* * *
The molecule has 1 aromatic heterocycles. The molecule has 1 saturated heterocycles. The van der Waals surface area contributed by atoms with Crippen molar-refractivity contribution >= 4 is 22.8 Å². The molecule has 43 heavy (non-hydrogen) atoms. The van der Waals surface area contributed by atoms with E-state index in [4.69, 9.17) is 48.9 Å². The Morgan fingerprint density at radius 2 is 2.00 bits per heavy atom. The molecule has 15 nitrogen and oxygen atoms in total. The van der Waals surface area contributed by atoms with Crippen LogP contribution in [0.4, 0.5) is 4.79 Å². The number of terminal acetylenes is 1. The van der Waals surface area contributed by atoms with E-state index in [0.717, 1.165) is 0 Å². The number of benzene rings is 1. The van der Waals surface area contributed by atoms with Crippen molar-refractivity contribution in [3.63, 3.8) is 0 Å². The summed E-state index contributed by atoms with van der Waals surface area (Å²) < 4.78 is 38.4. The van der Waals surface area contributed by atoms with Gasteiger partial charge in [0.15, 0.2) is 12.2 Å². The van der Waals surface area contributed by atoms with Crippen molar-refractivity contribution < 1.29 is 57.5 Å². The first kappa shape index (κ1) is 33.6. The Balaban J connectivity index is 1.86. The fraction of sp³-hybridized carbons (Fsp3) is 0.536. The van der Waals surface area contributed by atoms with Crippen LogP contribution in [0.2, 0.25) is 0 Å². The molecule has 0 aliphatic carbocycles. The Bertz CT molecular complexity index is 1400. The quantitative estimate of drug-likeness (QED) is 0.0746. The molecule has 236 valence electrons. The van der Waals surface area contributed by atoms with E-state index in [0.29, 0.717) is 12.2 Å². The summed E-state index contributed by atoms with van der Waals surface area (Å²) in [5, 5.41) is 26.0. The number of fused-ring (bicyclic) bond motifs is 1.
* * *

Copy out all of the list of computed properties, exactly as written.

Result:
The molecule has 1 aromatic heterocycles. The molecule has 1 saturated heterocycles. The van der Waals surface area contributed by atoms with Crippen molar-refractivity contribution >= 4 is 22.8 Å². The molecule has 43 heavy (non-hydrogen) atoms. The van der Waals surface area contributed by atoms with E-state index in [4.69, 9.17) is 48.9 Å². The Morgan fingerprint density at radius 2 is 2.00 bits per heavy atom. The molecule has 15 nitrogen and oxygen atoms in total. The van der Waals surface area contributed by atoms with Crippen LogP contribution in [0.4, 0.5) is 4.79 Å². The number of terminal acetylenes is 1. The van der Waals surface area contributed by atoms with E-state index in [0.717, 1.165) is 0 Å². The number of benzene rings is 1. The van der Waals surface area contributed by atoms with Crippen molar-refractivity contribution in [3.63, 3.8) is 0 Å². The summed E-state index contributed by atoms with van der Waals surface area (Å²) < 4.78 is 38.4. The van der Waals surface area contributed by atoms with Gasteiger partial charge in [0.15, 0.2) is 12.2 Å². The van der Waals surface area contributed by atoms with Crippen molar-refractivity contribution < 1.29 is 57.5 Å². The first kappa shape index (κ1) is 33.6. The Balaban J connectivity index is 1.86. The fraction of sp³-hybridized carbons (Fsp3) is 0.536. The van der Waals surface area contributed by atoms with Crippen LogP contribution in [0.2, 0.25) is 0 Å². The molecule has 0 aliphatic carbocycles. The Bertz CT molecular complexity index is 1400. The quantitative estimate of drug-likeness (QED) is 0.0746. The molecule has 236 valence electrons. The van der Waals surface area contributed by atoms with E-state index in [0.29, 0.717) is 12.2 Å². The summed E-state index contributed by atoms with van der Waals surface area (Å²) in [5, 5.41) is 26.0. The number of fused-ring (bicyclic) bond motifs is 1.